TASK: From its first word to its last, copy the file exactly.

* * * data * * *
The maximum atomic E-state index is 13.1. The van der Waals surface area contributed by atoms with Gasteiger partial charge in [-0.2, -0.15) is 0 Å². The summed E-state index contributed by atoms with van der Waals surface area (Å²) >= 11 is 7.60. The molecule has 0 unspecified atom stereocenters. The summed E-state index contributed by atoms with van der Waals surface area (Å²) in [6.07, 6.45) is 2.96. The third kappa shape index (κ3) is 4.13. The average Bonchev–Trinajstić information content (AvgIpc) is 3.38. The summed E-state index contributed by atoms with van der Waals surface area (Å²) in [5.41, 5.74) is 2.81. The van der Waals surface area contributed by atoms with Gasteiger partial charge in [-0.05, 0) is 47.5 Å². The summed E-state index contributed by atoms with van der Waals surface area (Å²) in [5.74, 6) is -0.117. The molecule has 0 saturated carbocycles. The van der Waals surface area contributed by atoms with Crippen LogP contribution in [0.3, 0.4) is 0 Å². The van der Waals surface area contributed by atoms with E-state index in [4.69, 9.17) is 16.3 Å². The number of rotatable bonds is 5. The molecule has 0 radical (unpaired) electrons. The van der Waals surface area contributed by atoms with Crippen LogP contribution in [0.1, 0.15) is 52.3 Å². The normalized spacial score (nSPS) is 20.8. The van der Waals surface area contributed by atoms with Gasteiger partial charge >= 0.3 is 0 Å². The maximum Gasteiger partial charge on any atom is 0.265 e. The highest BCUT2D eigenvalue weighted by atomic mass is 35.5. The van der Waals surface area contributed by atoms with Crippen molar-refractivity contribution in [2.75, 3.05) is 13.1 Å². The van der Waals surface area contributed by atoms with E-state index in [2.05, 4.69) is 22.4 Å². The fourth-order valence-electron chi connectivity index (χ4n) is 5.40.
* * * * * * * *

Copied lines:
The maximum atomic E-state index is 13.1. The van der Waals surface area contributed by atoms with Gasteiger partial charge in [-0.2, -0.15) is 0 Å². The summed E-state index contributed by atoms with van der Waals surface area (Å²) >= 11 is 7.60. The molecule has 0 unspecified atom stereocenters. The summed E-state index contributed by atoms with van der Waals surface area (Å²) in [6.07, 6.45) is 2.96. The third kappa shape index (κ3) is 4.13. The average Bonchev–Trinajstić information content (AvgIpc) is 3.38. The summed E-state index contributed by atoms with van der Waals surface area (Å²) in [5.41, 5.74) is 2.81. The van der Waals surface area contributed by atoms with Gasteiger partial charge in [-0.05, 0) is 47.5 Å². The summed E-state index contributed by atoms with van der Waals surface area (Å²) in [5.74, 6) is -0.117. The molecule has 0 saturated carbocycles. The van der Waals surface area contributed by atoms with Crippen LogP contribution in [0.3, 0.4) is 0 Å². The van der Waals surface area contributed by atoms with E-state index in [4.69, 9.17) is 16.3 Å². The number of rotatable bonds is 5. The molecule has 0 radical (unpaired) electrons. The van der Waals surface area contributed by atoms with Crippen LogP contribution in [0.1, 0.15) is 52.3 Å². The normalized spacial score (nSPS) is 20.8. The van der Waals surface area contributed by atoms with Gasteiger partial charge >= 0.3 is 0 Å². The maximum Gasteiger partial charge on any atom is 0.265 e. The highest BCUT2D eigenvalue weighted by atomic mass is 35.5. The van der Waals surface area contributed by atoms with Crippen molar-refractivity contribution in [2.75, 3.05) is 13.1 Å². The van der Waals surface area contributed by atoms with E-state index in [2.05, 4.69) is 22.4 Å². The fourth-order valence-electron chi connectivity index (χ4n) is 5.40.